Sparc64 doesn't care about you, and you shouldn't care about Sparc64
adrian.chadd at gmail.com
Tue Nov 17 01:57:56 UTC 2015
On 16 November 2015 at 17:53, Alfred Perlstein <bright at mu.org> wrote:
> On 11/14/15 9:16 AM, Warner Losh wrote:
>> On Fri, Nov 13, 2015 at 11:15 PM, Elizabeth Myers
>> <elizabeth at interlinked.me>
>>> You are seriously going to use "we're not NetBSD" as an argument?
>> You noticed I didn't reply to it. The argument is completely lame. FreeBSD
>> today in a variety of markets. Some new, some not so new. The thing that
>> each of these areas unique is that there's a thriving community around
>> FreeBSD still runs well enough on these machines to get something done,
>> when things break, they get fixed in a timely manner.
>> Alpha was removed because it got broken by some changes, and stayed broken
>> for a long time despite repeated requests to fix it. Sparc64 is on the
>> of that:
>> some minor things are broken, but have been fixed. The current crisis is
>> due to
>> the end of life of gcc in the tree and its fallout coupled with some
>> neglect of the
>> port due to time constraints.
>> At first I was all for removal. With more data, I'm less sure. If the
>> promises are kept
>> made in this thread, it looks to remain viable for a while, though the
>> of a
>> qemu-user solution means that packages for a slow platform (where they are
>> really quite useful) will remain limited. Maybe there's enough hardware
>> that third-party pkg repos can fill the gap, maybe not. I think we should
>> with this model and see what it produces. Give the branching of 11 as the
>> to show something viable...
> One of the things I never understood about FreeBSD's method of maintaining a
> port was the way the platform porting was done. We really do things in a
> different manner than what my perception of other OSes is.
> My impression (please do correct me if I'm wrong) was that other OSes such
> as NetBSD and Linux had "platform maintainers".
> These maintainers were around to:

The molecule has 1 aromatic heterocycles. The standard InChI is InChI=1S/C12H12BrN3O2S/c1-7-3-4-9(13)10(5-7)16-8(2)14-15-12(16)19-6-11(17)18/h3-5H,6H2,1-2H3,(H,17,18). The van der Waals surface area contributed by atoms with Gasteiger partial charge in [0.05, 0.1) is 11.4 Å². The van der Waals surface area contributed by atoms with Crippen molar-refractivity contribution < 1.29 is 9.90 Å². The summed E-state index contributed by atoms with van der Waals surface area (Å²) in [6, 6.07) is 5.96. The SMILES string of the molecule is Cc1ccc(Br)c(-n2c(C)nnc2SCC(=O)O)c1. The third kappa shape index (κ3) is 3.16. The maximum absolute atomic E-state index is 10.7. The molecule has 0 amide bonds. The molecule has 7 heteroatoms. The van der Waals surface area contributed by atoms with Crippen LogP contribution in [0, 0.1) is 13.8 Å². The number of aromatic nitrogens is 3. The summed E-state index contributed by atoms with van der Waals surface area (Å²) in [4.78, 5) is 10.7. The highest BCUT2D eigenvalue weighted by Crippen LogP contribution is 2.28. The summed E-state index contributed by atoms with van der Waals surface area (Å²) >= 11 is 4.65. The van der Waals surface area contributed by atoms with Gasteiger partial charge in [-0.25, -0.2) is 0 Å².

> 1) keep the ship sailing on those platforms
> 2) guide the general code base from becoming non-portable to other
> architectures (within reason).
> 3) drive the release of the architecture in question, helping the release
> engineer with image building and release testing.
> For point 1 above, what that meant to me was that let's say Linus or NetBSD
> in general wanted to do a major or minor change on a tier 1 platform, then
> it was the responsibility of the *platform maintainers* to do the work on
> the non tier-1 platforms to keep them up to date. Those "platform
> maintainers" kept those ships sailing and in return they got to be called
> "the $arch maintainer" which looks plenty good on a resume and also feels
> good for those that get excited for status.
> For point 2, let's say someone had a change that pushed some form of
> *completely* non-portable code into the base which would break a reasonable
> to support platform, then the "platform maintainer" would speak up and tell
> the general community "uh no, you can't do X on this platform, we need to
> rethink this".
> For point 3, there may be a lag between release of the OS for tier 1
> (x86/x64) and the secondary architectures, but that is OK because the
> maintainer will eventually provide images themselves or in collaboration
> with the release engineer.
> FreeBSD seems to take a different approach. This approach is that someone
> (or some people) form a team to port to a platform. These "platform porter"
> groups sole responsibility is to get a new architecture running. After it's
> mostly running they are mostly without responsibility, however we tend to
> give them the right of change-set veto in perpetuity of the marginal
> relevance of the ported to platform.
> What this means is that instead of a assigning a title and ownership of the
> platform to someone, who maintains the status as "maintainer" by keeping
> that platform working. By keeping the platform working I am saying that
> they would do items 1, 2 and 3 from the NetBSD/Linux list. However, instead
> nearly immediately hoist the "platform maintenance" onto the general
> community of people that may not have access to the hardware in question.
> Maybe this is just my perception, but it would seem to make a ton more sense
> to follow the NetBSD/Linux model which implies a somewhat decoupled release
> model (not all arches must come out on the same day) and assigning ownership
> and responsibility in exchange for status based on being the "platform
> Finally it would be pretty obvious when everyone steps down or just doesn't
> participate in the release process that it may be time to sunset a platform.
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